Having set down these properties on its books at the price it paid to the parent corporation for them, New York then applied what it calls the "group method" of depreciation. [Footnote 3] Under this method special depreciation rates were not applied to the property in question, despite the fact that it had a relatively short remaining life. Instead, the current depreciation rates applicable to similar classes of plant were applied as long as the property remained in service. As portions of the property were retired, they were written out of the plant account at the amounts at which they had been recorded therein -- that is, at the structural value, and debits of corresponding amounts, less allowance for salvage, were charged concurrently to the depreciation or amortization reserve.
applicable to New York. Under this system telephone companies were obliged to establish or reclassify their investment accounts on the basis of "original cost." [Footnote 6]
In reclassifying its accounts as of January 1, 1937, New York estimated the amounts attributable to the surviving toll plant received from American, which it originally had included in its books on the basis of structural value. New York then determined the difference between those estimates and what it estimated was the original cost of such surviving plant to American. The difference was placed in Account 100.4, Telephone Plant Acquisition Adjustment. Account 100.4 includes amounts
"representing the difference between (1) the amount of money actually paid (or the current money value of any consideration other than money exchanged) for telephone plant acquired, plus preliminary expenses incurred in connection with the acquisition, and (2) the original cost of such plant, governmental franchises, and similar rights acquired, less the amounts of reserve requirements for depreciation and amortization of the properties acquired. [Footnote 7]"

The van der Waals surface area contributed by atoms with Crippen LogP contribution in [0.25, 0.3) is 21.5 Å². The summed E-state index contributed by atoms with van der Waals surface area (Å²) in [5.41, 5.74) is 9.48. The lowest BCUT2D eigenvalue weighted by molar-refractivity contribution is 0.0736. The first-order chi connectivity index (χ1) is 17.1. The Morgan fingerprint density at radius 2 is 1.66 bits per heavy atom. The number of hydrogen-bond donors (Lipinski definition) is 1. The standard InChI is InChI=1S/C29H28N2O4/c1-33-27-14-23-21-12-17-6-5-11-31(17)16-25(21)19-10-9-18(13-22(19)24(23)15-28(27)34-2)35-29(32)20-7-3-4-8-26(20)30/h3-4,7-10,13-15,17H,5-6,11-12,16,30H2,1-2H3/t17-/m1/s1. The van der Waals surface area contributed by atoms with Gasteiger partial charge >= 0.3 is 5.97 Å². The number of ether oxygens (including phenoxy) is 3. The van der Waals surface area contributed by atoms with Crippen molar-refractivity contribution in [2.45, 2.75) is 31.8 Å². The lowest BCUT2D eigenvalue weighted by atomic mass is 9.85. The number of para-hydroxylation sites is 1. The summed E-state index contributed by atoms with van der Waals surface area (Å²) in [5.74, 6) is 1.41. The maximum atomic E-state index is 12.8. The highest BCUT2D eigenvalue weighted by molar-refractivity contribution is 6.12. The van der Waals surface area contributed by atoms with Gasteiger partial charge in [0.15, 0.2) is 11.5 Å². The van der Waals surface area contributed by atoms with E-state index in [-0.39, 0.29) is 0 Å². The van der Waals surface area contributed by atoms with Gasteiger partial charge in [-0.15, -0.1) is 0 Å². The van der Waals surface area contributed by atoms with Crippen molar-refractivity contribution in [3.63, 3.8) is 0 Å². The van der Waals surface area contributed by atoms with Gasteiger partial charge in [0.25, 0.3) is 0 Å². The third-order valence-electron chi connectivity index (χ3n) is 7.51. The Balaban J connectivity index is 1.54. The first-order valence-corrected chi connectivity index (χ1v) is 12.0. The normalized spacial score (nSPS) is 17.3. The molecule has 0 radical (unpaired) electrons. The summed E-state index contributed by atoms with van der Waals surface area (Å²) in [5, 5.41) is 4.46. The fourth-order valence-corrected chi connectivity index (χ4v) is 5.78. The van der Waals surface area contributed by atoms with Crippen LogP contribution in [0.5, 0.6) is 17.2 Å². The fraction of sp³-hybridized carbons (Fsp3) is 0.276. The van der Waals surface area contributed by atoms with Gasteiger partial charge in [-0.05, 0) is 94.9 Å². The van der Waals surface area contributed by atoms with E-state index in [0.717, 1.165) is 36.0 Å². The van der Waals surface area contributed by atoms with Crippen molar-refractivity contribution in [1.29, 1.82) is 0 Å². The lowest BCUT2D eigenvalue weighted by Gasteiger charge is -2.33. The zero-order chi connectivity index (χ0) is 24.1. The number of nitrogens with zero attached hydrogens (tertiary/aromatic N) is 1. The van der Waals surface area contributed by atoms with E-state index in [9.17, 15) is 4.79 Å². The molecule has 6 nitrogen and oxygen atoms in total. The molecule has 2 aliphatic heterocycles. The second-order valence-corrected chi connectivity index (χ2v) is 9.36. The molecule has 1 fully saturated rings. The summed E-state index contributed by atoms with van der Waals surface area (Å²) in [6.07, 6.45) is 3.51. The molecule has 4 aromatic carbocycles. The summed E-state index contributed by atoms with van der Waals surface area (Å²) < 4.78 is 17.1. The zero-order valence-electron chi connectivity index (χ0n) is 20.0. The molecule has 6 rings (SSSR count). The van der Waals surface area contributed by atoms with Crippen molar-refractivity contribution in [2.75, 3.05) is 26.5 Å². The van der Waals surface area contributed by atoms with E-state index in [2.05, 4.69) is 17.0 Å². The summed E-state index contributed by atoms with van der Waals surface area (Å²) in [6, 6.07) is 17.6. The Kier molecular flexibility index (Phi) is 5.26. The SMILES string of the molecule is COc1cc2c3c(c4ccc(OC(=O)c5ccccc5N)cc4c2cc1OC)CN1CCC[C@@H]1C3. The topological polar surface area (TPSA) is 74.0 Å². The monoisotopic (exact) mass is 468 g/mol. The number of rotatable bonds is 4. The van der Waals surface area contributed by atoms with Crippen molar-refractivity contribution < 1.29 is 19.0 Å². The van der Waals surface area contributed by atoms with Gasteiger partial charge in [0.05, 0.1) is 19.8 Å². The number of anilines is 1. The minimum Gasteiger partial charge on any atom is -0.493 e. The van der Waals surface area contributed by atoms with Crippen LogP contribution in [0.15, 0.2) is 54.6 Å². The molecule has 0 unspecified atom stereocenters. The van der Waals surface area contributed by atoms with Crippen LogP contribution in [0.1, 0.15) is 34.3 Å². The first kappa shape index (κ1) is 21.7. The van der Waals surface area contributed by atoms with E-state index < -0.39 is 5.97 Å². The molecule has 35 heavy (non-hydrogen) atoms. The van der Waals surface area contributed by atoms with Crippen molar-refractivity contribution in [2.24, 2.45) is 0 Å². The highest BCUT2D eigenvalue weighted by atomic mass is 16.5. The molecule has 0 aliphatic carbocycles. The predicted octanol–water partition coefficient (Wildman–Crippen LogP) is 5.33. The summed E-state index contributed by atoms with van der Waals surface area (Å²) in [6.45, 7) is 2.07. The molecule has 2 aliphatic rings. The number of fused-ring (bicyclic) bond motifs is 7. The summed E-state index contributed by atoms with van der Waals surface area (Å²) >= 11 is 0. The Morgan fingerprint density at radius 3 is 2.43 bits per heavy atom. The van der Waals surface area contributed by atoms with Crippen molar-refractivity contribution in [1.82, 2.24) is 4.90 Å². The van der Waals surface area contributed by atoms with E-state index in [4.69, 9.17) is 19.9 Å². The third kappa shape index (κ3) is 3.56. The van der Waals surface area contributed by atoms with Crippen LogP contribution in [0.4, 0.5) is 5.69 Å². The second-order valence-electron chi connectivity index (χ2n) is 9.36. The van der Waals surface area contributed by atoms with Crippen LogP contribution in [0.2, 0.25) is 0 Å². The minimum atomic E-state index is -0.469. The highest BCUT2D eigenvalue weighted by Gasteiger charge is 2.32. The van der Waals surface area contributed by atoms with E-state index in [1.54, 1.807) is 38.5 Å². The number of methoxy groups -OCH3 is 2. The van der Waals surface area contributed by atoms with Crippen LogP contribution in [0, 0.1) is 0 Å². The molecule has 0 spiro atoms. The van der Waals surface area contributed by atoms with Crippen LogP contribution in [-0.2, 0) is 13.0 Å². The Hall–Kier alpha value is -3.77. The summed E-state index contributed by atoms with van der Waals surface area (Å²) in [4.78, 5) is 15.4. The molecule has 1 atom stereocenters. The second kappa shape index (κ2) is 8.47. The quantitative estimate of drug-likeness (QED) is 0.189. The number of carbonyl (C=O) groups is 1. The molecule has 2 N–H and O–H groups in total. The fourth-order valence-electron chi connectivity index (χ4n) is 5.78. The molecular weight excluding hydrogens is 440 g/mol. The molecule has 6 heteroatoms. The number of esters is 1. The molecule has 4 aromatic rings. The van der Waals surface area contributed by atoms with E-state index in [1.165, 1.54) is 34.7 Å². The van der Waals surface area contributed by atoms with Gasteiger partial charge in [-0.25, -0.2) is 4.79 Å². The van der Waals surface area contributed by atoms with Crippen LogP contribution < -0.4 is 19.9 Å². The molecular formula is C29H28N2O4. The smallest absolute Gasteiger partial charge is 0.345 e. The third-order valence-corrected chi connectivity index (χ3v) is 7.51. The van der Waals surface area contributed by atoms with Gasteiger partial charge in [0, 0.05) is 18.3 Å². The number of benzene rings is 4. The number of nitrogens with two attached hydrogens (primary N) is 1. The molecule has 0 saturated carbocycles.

In 1938, New York began amortizing this sum by charges and credits to its operating expense Account 614, Amortization of Telephone Plant Acquisition Adjustment, with concurrent entries to Account 172, Amortization Reserve. As portions of the acquire plant were retired, amounts in
Account 100.4 were written out of that account and concurrent entries were made in Account 172.
On June 16, 1942, the Federal Communications Commission instituted the present proceeding by ordering a general investigation into the accounting performed by appellee at the time of and subsequent to the four transfers of property involved in this suit. The order required New York to show cause why $4,166,510.57 (the difference between book cost to American, less related depreciation, and the structural value of the property as recorded on the books of New York) should not be charged to its Account 413, Miscellaneous Debits to Surplus, with concurrent entries to such accounts as might be appropriate. The order also suspended all charges to operating expense accounts made by New York on or after January 1, 1943, for the purpose of or in conjunction with amortizing or otherwise disposing of amounts included in Account 100.4, pending submission of proof by respondent of the propriety and reasonableness of such charges. [Footnote 8]